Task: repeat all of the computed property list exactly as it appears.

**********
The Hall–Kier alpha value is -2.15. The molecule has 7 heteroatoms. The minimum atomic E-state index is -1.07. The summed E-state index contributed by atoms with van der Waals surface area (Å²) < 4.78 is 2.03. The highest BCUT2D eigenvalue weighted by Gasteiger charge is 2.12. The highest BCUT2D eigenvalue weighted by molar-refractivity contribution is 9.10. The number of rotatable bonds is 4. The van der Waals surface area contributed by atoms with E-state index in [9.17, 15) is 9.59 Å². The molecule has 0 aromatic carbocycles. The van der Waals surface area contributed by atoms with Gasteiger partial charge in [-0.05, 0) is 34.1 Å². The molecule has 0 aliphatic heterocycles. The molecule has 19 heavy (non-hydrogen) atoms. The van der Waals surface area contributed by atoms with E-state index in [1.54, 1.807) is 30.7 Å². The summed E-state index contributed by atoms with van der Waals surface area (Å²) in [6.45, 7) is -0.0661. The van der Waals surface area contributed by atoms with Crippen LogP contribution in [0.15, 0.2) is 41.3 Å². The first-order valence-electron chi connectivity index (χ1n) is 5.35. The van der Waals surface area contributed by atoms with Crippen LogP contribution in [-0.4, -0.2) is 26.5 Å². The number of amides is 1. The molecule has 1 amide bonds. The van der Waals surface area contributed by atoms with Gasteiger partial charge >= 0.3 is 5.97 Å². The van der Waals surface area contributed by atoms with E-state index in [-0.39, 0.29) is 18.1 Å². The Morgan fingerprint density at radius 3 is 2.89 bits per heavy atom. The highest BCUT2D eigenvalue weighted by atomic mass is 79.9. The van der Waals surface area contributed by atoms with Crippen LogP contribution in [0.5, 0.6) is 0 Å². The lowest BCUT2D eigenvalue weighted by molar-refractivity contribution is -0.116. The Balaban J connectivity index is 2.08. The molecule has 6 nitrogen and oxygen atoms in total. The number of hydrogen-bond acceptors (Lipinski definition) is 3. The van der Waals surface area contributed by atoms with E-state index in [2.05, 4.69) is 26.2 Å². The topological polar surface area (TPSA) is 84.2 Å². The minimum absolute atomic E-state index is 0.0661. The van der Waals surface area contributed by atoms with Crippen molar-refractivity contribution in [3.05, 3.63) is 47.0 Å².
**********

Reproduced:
The Hall–Kier alpha value is -2.15. The molecule has 7 heteroatoms. The minimum atomic E-state index is -1.07. The summed E-state index contributed by atoms with van der Waals surface area (Å²) < 4.78 is 2.03. The highest BCUT2D eigenvalue weighted by Gasteiger charge is 2.12. The highest BCUT2D eigenvalue weighted by molar-refractivity contribution is 9.10. The number of rotatable bonds is 4. The van der Waals surface area contributed by atoms with E-state index in [9.17, 15) is 9.59 Å². The molecule has 0 aromatic carbocycles. The van der Waals surface area contributed by atoms with Gasteiger partial charge in [-0.05, 0) is 34.1 Å². The molecule has 0 aliphatic heterocycles. The molecule has 19 heavy (non-hydrogen) atoms. The van der Waals surface area contributed by atoms with E-state index in [1.54, 1.807) is 30.7 Å². The summed E-state index contributed by atoms with van der Waals surface area (Å²) in [6.45, 7) is -0.0661. The van der Waals surface area contributed by atoms with Crippen LogP contribution in [0.15, 0.2) is 41.3 Å². The first-order valence-electron chi connectivity index (χ1n) is 5.35. The van der Waals surface area contributed by atoms with Crippen LogP contribution in [-0.4, -0.2) is 26.5 Å². The number of amides is 1. The molecule has 1 amide bonds. The van der Waals surface area contributed by atoms with Gasteiger partial charge >= 0.3 is 5.97 Å². The van der Waals surface area contributed by atoms with E-state index in [-0.39, 0.29) is 18.1 Å². The Morgan fingerprint density at radius 3 is 2.89 bits per heavy atom. The highest BCUT2D eigenvalue weighted by atomic mass is 79.9. The van der Waals surface area contributed by atoms with Crippen LogP contribution in [0.5, 0.6) is 0 Å². The lowest BCUT2D eigenvalue weighted by molar-refractivity contribution is -0.116. The Balaban J connectivity index is 2.08. The molecule has 6 nitrogen and oxygen atoms in total. The number of hydrogen-bond acceptors (Lipinski definition) is 3. The van der Waals surface area contributed by atoms with E-state index in [2.05, 4.69) is 26.2 Å². The topological polar surface area (TPSA) is 84.2 Å². The minimum absolute atomic E-state index is 0.0661. The van der Waals surface area contributed by atoms with Crippen molar-refractivity contribution in [3.05, 3.63) is 47.0 Å².